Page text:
Community Planning Geared for Cyclists

On September 17, 2014, the Florida Department of Transportation (FDOT) instituted the Complete Streets Policy, stating that “it is the goal of the Department of Transportation to implement a policy that promotes safety, quality of life, and economic development in Florida.” According to the Policy, “Complete Streets shall serve the transportation needs of transportation system users of all ages and abilities, including but not limited to: cyclists, motorists, transit riders, freight handlers, [and] pedestrians.”

Each of these users has unique needs at any given transportation facility, and for each user, a transportation facility provides a unique user experience. Despite the distinctiveness of these experiences, when viewed together they create a shared experience for transportation system users. Therefore, creating an equitable shared experience starts with a comprehensive assessment of each user’s unique needs.

Gathering information about existing infrastructure and cyclist experiences is an important step toward better understanding cyclists’ behavior.

Community Planning and Understanding Cyclists’ Unique Needs

Due in part to initiatives such as FDOT’s Complete Streets Policy, increased modal share, and mounting safety concerns, cyclists have steadily earned increased attention during the community planning process. From the beginning stages of community engagement and data collection through advanced stages of policymaking and design, a number of actions can improve the cyclist’s experience. During community engagement and data collection, measures geared specifically to cycling help with later stages of the planning process. Examples of such measures include:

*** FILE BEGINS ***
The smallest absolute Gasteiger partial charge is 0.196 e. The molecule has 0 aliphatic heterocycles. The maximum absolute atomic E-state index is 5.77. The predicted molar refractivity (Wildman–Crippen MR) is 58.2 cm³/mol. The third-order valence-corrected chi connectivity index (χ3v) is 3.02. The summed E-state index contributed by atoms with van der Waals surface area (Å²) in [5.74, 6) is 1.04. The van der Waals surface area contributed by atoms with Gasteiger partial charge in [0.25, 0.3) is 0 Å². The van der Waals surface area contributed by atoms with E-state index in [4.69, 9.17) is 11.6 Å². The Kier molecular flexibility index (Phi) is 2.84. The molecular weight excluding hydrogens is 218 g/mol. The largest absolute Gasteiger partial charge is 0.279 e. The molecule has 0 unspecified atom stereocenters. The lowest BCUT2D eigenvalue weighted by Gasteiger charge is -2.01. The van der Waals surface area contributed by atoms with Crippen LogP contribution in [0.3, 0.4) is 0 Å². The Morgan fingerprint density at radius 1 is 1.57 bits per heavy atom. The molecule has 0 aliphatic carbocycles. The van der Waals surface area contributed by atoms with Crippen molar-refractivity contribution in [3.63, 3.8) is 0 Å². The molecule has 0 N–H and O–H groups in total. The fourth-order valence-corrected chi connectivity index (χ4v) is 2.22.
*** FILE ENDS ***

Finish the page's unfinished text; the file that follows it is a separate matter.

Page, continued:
• Targeting the cycling community during public outreach and stakeholder interviews.
  • Performing cycling audits to gain first-hand experience.
  • Tapping a variety of sources for cycling traffic data.

Gathering information about existing infrastructure and cyclist experiences is an important step toward better understanding cyclists’ behavior. In turn, understanding cyclists’ behavior is key to formulating appropriate, context-sensitive solutions through policy and design.

Context-Sensitive Solutions Benefit All Users

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Image courtesy of NACTO

Infrastructure solutions for cyclists range from shared-lane markings and bicycle lanes to protected cycle tracks and off-street paths. A planning process that successfully embraces cyclists as users is essential to determining which form of cycling facility is most appropriate for a community. The effects of properly implemented infrastructure solutions can have a positive effect for all users, not just cyclists. In fact, in a 2012 report published by the New York City Department of Transportation, the installation of protected bicycle lanes on 9th Avenue resulted in a 58% decrease in injuries to all street users (Measuring the Street, 2012). In addition, locally-based businesses along the 9th Avenue corridor experienced a dramatic increase in economic activity—up to a 49% increase in retail sales compared to a 3% borough-wide increase.

Community Planning Applied at GAI Consultants

GAI’s Community Solutions Group recognizes the important role that community planning for cyclists holds in pursuit of FDOT’s overall goals of promoting safety, quality of life, and economic development. Following the practices described above, we provide tailored policy, plan, and design solutions for municipal and county clients seeking to better accommodate cycling within their communities.

 


PatrickPanza_1x1Senior Planner Patrick Panza, AICP has more than ten years of experience specializing in planning, design, and policy analysis. For questions or additional information on improving cycling infrastructure through community planning, or to learn more about GAI’s planning services, contact Patrick at 407.423.8398.

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